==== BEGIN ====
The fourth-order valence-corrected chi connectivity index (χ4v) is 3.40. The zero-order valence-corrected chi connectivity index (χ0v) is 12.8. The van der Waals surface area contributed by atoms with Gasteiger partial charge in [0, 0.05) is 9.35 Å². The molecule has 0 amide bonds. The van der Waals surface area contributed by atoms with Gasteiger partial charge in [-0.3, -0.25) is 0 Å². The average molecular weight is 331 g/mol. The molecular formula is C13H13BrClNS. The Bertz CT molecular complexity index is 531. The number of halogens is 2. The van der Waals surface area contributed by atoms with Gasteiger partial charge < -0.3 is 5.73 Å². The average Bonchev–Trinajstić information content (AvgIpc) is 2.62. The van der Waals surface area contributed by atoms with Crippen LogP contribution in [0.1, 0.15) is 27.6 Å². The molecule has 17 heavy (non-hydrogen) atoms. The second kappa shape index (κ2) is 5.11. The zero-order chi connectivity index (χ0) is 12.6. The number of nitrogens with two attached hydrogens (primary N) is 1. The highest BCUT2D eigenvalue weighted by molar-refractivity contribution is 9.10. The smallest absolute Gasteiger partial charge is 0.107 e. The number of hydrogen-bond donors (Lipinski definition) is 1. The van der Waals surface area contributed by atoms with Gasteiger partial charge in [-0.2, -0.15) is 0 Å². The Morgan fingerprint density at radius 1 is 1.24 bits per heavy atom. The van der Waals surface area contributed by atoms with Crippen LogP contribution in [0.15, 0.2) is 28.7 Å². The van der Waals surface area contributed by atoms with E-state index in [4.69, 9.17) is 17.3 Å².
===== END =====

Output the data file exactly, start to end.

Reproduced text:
The fourth-order valence-corrected chi connectivity index (χ4v) is 3.40. The zero-order valence-corrected chi connectivity index (χ0v) is 12.8. The van der Waals surface area contributed by atoms with Gasteiger partial charge in [0, 0.05) is 9.35 Å². The molecule has 0 amide bonds. The van der Waals surface area contributed by atoms with Gasteiger partial charge in [-0.3, -0.25) is 0 Å². The average molecular weight is 331 g/mol. The molecular formula is C13H13BrClNS. The Bertz CT molecular complexity index is 531. The number of halogens is 2. The van der Waals surface area contributed by atoms with Gasteiger partial charge < -0.3 is 5.73 Å². The average Bonchev–Trinajstić information content (AvgIpc) is 2.62. The van der Waals surface area contributed by atoms with Crippen LogP contribution in [0.1, 0.15) is 27.6 Å². The molecule has 17 heavy (non-hydrogen) atoms. The second kappa shape index (κ2) is 5.11. The zero-order chi connectivity index (χ0) is 12.6. The number of nitrogens with two attached hydrogens (primary N) is 1. The highest BCUT2D eigenvalue weighted by molar-refractivity contribution is 9.10. The smallest absolute Gasteiger partial charge is 0.107 e. The number of hydrogen-bond donors (Lipinski definition) is 1. The van der Waals surface area contributed by atoms with Gasteiger partial charge in [-0.2, -0.15) is 0 Å². The Morgan fingerprint density at radius 1 is 1.24 bits per heavy atom. The van der Waals surface area contributed by atoms with Crippen LogP contribution in [0.15, 0.2) is 28.7 Å². The van der Waals surface area contributed by atoms with E-state index in [4.69, 9.17) is 17.3 Å².